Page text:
Materials chemistry

Liposomes derived from molecular vases

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Liposomes are ubiquitous components of skin moisturizers and other personal-care products. Modified liposomes prepared from receptor-like molecules open up fresh opportunities for therapeutic and industrial applications.

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The imaginations of diverse groups of scientists, from physicists to pharmacologists, have been captured by liposomes — simple mimics of highly complex cell membranes. Typical liposomes are spheres with walls consisting of bilayers of amphiphilic lipids (molecules that have hydrophilic, polar head groups and hydrophobic, non-polar tails). Their unique structure enables them to trap hydrophobic molecules within their bilayer and hydrophilic molecules within their interior (Fig. 1a). Writing in Chemical Communications, Kubitschke et al.1 add another dimension to this cargo-carrying ability with their report of liposomes derived from vase-shaped cavitands2, which are receptor-like molecules that wrap around 'guest' compounds. The cavitands can encapsulate these guest molecules and present them at high densities at the liposome surface, a capability that might be useful for drug delivery.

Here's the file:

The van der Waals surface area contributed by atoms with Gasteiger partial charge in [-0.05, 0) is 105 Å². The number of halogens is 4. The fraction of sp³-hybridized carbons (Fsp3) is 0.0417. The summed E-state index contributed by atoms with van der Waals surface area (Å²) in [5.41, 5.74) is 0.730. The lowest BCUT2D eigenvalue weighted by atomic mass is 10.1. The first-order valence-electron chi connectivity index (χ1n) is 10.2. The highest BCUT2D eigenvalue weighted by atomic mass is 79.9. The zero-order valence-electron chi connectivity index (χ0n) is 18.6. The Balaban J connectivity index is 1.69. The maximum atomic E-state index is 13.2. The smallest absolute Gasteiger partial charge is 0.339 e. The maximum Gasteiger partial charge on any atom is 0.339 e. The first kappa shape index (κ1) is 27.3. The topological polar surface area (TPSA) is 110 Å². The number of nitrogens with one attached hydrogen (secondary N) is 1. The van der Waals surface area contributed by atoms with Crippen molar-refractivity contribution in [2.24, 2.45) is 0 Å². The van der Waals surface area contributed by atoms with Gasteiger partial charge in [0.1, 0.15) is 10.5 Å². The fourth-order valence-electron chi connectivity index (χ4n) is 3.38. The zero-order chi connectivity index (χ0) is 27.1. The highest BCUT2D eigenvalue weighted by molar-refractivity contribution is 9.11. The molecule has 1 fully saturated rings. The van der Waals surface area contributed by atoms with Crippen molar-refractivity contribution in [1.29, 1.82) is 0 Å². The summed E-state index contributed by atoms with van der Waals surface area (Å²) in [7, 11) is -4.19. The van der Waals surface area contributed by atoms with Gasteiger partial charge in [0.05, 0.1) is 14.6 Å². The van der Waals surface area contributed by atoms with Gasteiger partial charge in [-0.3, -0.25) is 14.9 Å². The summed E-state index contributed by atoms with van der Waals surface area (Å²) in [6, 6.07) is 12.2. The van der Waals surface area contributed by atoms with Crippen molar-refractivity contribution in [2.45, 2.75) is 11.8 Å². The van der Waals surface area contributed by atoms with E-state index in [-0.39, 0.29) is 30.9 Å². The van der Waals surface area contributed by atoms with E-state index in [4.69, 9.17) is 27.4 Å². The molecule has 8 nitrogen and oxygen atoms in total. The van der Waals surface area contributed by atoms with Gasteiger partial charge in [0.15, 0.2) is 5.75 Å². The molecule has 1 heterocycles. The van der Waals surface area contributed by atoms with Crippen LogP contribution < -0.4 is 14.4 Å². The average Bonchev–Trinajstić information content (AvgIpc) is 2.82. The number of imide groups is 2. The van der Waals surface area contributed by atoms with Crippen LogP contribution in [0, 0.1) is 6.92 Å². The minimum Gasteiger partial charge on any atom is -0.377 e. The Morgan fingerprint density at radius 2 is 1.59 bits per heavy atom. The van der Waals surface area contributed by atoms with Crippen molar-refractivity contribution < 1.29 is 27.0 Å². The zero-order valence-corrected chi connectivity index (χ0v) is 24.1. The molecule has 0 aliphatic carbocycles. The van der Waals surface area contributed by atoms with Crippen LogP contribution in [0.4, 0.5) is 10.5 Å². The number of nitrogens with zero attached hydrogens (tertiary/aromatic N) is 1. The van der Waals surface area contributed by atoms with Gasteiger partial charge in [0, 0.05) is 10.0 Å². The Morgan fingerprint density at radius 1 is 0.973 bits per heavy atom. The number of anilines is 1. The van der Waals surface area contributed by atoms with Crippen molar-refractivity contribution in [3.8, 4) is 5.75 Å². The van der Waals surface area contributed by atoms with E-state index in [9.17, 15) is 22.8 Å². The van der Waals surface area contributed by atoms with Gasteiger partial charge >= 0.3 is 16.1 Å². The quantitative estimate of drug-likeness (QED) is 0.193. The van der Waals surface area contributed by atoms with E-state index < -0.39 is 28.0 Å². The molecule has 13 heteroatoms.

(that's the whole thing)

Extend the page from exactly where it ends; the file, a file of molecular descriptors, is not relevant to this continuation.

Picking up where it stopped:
Figure 1: The evolution of liposomes.
figure1

a, Simple liposomes are vesicles that have a shell consisting of a lipid bilayer. A liposome can trap hydrophobic guest molecules a few nanometres in diameter (red spheres) within the hydrophobic bilayer, and hydrophilic guests up to several hundred nanometres (green star) in its larger interior. b, In 'stealth' liposomes developed for drug-delivery applications, the lipid bilayer contains a small percentage of polymer lipids. Peptides (blue rectangle) that target specific biological targets may also be attached to the polymers. c, Most cationic liposome–DNA complexes have an onion-like structure, with DNA (purple rods) sandwiched between cationic membranes. d, Kubitschke et al.1 report liposomes in which the bilayer assembles from cavitands — vase-shaped molecules — to which the authors attached hydrophobic and hydrophilic chains. The cavitands can trap ångström-sized guest compounds (yellow diamonds) in their hydrophobic cavities. These vesicles can therefore encapsulate guest molecules of different sizes in the cavitands, the bilayer and the liposome's interior.